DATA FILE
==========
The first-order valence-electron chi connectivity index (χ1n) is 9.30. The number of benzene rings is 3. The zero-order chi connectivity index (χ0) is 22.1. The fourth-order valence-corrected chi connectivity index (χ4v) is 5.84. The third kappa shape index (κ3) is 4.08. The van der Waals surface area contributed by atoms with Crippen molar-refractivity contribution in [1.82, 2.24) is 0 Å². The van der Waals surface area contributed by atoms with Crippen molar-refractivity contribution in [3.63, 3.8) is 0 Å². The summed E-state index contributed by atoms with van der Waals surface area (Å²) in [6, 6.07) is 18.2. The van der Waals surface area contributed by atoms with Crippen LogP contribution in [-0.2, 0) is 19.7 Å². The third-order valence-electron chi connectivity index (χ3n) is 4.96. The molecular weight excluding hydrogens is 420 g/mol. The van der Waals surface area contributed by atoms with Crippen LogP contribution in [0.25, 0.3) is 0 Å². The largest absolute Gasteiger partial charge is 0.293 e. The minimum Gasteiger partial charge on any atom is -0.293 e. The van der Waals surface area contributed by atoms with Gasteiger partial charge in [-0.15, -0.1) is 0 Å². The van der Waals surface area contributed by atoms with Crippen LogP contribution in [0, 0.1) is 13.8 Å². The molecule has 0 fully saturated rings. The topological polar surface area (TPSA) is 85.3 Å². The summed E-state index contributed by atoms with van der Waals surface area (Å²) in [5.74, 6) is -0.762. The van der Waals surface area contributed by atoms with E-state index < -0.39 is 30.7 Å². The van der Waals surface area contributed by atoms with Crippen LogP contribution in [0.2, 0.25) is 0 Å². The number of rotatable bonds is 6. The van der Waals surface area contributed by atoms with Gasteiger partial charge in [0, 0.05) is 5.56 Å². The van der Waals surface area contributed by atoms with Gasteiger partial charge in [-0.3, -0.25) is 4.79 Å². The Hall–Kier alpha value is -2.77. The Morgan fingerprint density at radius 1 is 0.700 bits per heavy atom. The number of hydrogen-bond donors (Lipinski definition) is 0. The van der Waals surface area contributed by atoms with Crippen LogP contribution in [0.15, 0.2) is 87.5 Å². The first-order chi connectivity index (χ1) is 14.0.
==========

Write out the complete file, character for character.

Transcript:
The first-order valence-electron chi connectivity index (χ1n) is 9.30. The number of benzene rings is 3. The zero-order chi connectivity index (χ0) is 22.1. The fourth-order valence-corrected chi connectivity index (χ4v) is 5.84. The third kappa shape index (κ3) is 4.08. The van der Waals surface area contributed by atoms with Crippen molar-refractivity contribution in [1.82, 2.24) is 0 Å². The van der Waals surface area contributed by atoms with Crippen molar-refractivity contribution in [3.63, 3.8) is 0 Å². The summed E-state index contributed by atoms with van der Waals surface area (Å²) in [6, 6.07) is 18.2. The van der Waals surface area contributed by atoms with Crippen LogP contribution in [-0.2, 0) is 19.7 Å². The third-order valence-electron chi connectivity index (χ3n) is 4.96. The molecular weight excluding hydrogens is 420 g/mol. The van der Waals surface area contributed by atoms with Crippen LogP contribution in [0.25, 0.3) is 0 Å². The largest absolute Gasteiger partial charge is 0.293 e. The minimum Gasteiger partial charge on any atom is -0.293 e. The van der Waals surface area contributed by atoms with Gasteiger partial charge in [-0.15, -0.1) is 0 Å². The van der Waals surface area contributed by atoms with Crippen LogP contribution in [0, 0.1) is 13.8 Å². The molecule has 0 fully saturated rings. The topological polar surface area (TPSA) is 85.3 Å². The summed E-state index contributed by atoms with van der Waals surface area (Å²) in [5.74, 6) is -0.762. The van der Waals surface area contributed by atoms with E-state index < -0.39 is 30.7 Å². The van der Waals surface area contributed by atoms with Crippen LogP contribution in [0.2, 0.25) is 0 Å². The number of rotatable bonds is 6. The van der Waals surface area contributed by atoms with Gasteiger partial charge in [0, 0.05) is 5.56 Å². The van der Waals surface area contributed by atoms with Gasteiger partial charge in [-0.3, -0.25) is 4.79 Å². The Hall–Kier alpha value is -2.77. The Morgan fingerprint density at radius 1 is 0.700 bits per heavy atom. The number of hydrogen-bond donors (Lipinski definition) is 0. The van der Waals surface area contributed by atoms with Crippen LogP contribution in [0.15, 0.2) is 87.5 Å². The first-order chi connectivity index (χ1) is 14.0.